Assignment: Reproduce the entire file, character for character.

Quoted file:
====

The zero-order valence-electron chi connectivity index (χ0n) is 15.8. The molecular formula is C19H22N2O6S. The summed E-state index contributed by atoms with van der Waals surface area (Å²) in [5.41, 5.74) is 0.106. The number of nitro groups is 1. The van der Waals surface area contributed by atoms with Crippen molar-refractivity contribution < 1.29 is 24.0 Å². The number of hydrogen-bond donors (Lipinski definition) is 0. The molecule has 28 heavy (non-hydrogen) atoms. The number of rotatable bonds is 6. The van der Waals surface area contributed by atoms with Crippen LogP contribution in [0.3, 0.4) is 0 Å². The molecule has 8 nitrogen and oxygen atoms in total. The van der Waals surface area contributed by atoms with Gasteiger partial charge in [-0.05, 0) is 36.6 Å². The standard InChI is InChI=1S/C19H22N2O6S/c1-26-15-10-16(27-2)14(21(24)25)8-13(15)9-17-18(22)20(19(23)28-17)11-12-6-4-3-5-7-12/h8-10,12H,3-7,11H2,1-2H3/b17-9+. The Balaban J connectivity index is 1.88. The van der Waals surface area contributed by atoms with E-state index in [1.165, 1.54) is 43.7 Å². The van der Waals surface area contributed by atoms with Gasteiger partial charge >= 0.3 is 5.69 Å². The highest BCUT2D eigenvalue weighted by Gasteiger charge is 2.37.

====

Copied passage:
The zero-order valence-electron chi connectivity index (χ0n) is 15.8. The molecular formula is C19H22N2O6S. The summed E-state index contributed by atoms with van der Waals surface area (Å²) in [5.41, 5.74) is 0.106. The number of nitro groups is 1. The van der Waals surface area contributed by atoms with Crippen molar-refractivity contribution < 1.29 is 24.0 Å². The number of hydrogen-bond donors (Lipinski definition) is 0. The molecule has 28 heavy (non-hydrogen) atoms. The number of rotatable bonds is 6. The van der Waals surface area contributed by atoms with Crippen LogP contribution in [0.3, 0.4) is 0 Å². The molecule has 8 nitrogen and oxygen atoms in total. The van der Waals surface area contributed by atoms with Gasteiger partial charge in [-0.05, 0) is 36.6 Å². The standard InChI is InChI=1S/C19H22N2O6S/c1-26-15-10-16(27-2)14(21(24)25)8-13(15)9-17-18(22)20(19(23)28-17)11-12-6-4-3-5-7-12/h8-10,12H,3-7,11H2,1-2H3/b17-9+. The Balaban J connectivity index is 1.88. The van der Waals surface area contributed by atoms with E-state index in [1.165, 1.54) is 43.7 Å². The van der Waals surface area contributed by atoms with Gasteiger partial charge >= 0.3 is 5.69 Å². The highest BCUT2D eigenvalue weighted by Gasteiger charge is 2.37.